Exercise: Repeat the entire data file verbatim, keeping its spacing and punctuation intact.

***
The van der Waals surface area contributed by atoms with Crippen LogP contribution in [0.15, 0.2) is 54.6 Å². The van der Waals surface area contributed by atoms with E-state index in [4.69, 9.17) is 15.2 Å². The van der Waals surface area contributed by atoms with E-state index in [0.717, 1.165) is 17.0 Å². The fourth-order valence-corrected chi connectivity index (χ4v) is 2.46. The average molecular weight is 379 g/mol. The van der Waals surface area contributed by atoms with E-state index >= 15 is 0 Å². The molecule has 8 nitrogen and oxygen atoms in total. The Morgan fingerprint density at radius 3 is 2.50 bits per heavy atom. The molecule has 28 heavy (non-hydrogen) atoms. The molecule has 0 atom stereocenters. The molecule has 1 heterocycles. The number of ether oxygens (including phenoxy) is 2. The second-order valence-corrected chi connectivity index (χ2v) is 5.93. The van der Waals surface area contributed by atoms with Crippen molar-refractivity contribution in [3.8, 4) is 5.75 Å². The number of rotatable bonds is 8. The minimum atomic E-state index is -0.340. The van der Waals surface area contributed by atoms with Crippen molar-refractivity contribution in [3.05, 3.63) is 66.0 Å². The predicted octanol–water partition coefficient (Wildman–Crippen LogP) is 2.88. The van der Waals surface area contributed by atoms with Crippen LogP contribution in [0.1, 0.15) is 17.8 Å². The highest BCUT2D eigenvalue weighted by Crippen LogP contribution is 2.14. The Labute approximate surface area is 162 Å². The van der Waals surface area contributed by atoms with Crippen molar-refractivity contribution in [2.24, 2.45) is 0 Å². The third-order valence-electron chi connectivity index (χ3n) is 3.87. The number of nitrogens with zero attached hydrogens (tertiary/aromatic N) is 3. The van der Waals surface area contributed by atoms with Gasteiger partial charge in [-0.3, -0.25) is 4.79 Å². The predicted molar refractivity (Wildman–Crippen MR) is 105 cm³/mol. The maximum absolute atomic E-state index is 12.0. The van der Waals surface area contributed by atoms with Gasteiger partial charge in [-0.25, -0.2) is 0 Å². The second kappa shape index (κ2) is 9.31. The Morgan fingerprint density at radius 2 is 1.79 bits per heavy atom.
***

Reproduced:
The van der Waals surface area contributed by atoms with Crippen LogP contribution in [0.15, 0.2) is 54.6 Å². The van der Waals surface area contributed by atoms with E-state index in [4.69, 9.17) is 15.2 Å². The van der Waals surface area contributed by atoms with E-state index in [0.717, 1.165) is 17.0 Å². The fourth-order valence-corrected chi connectivity index (χ4v) is 2.46. The average molecular weight is 379 g/mol. The van der Waals surface area contributed by atoms with E-state index >= 15 is 0 Å². The molecule has 8 nitrogen and oxygen atoms in total. The Morgan fingerprint density at radius 3 is 2.50 bits per heavy atom. The molecule has 28 heavy (non-hydrogen) atoms. The molecule has 0 atom stereocenters. The molecule has 1 heterocycles. The number of ether oxygens (including phenoxy) is 2. The second-order valence-corrected chi connectivity index (χ2v) is 5.93. The van der Waals surface area contributed by atoms with Crippen molar-refractivity contribution in [3.8, 4) is 5.75 Å². The number of rotatable bonds is 8. The minimum atomic E-state index is -0.340. The van der Waals surface area contributed by atoms with Crippen molar-refractivity contribution in [3.05, 3.63) is 66.0 Å². The predicted octanol–water partition coefficient (Wildman–Crippen LogP) is 2.88. The van der Waals surface area contributed by atoms with Crippen LogP contribution in [0.1, 0.15) is 17.8 Å². The highest BCUT2D eigenvalue weighted by Crippen LogP contribution is 2.14. The Labute approximate surface area is 162 Å². The van der Waals surface area contributed by atoms with Crippen molar-refractivity contribution in [2.24, 2.45) is 0 Å². The third-order valence-electron chi connectivity index (χ3n) is 3.87. The number of nitrogens with zero attached hydrogens (tertiary/aromatic N) is 3. The van der Waals surface area contributed by atoms with Gasteiger partial charge in [-0.3, -0.25) is 4.79 Å². The predicted molar refractivity (Wildman–Crippen MR) is 105 cm³/mol. The maximum absolute atomic E-state index is 12.0. The van der Waals surface area contributed by atoms with Gasteiger partial charge in [-0.25, -0.2) is 0 Å². The second kappa shape index (κ2) is 9.31. The Morgan fingerprint density at radius 2 is 1.79 bits per heavy atom.